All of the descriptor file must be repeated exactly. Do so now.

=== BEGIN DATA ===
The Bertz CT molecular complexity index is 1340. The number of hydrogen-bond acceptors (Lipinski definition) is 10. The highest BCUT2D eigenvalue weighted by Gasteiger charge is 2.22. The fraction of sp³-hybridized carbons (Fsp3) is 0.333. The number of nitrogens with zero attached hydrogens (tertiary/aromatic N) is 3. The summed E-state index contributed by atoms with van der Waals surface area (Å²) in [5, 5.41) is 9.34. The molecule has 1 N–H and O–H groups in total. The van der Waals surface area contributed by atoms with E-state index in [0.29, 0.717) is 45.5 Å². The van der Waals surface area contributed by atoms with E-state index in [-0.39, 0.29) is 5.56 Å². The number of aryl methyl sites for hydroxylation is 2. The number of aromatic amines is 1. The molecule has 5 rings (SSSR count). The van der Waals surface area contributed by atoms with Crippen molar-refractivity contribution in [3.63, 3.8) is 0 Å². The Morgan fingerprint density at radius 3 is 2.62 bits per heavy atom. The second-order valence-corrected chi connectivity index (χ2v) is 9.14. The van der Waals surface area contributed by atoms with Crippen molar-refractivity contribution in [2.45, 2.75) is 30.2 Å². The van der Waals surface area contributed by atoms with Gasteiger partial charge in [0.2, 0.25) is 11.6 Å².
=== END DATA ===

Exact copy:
The Bertz CT molecular complexity index is 1340. The number of hydrogen-bond acceptors (Lipinski definition) is 10. The highest BCUT2D eigenvalue weighted by Gasteiger charge is 2.22. The fraction of sp³-hybridized carbons (Fsp3) is 0.333. The number of nitrogens with zero attached hydrogens (tertiary/aromatic N) is 3. The summed E-state index contributed by atoms with van der Waals surface area (Å²) in [5, 5.41) is 9.34. The molecule has 1 N–H and O–H groups in total. The van der Waals surface area contributed by atoms with E-state index in [0.29, 0.717) is 45.5 Å². The van der Waals surface area contributed by atoms with E-state index in [-0.39, 0.29) is 5.56 Å². The number of aryl methyl sites for hydroxylation is 2. The number of aromatic amines is 1. The molecule has 5 rings (SSSR count). The van der Waals surface area contributed by atoms with Crippen molar-refractivity contribution in [3.63, 3.8) is 0 Å². The Morgan fingerprint density at radius 3 is 2.62 bits per heavy atom. The second-order valence-corrected chi connectivity index (χ2v) is 9.14. The van der Waals surface area contributed by atoms with Crippen molar-refractivity contribution in [2.45, 2.75) is 30.2 Å². The van der Waals surface area contributed by atoms with Gasteiger partial charge in [0.2, 0.25) is 11.6 Å².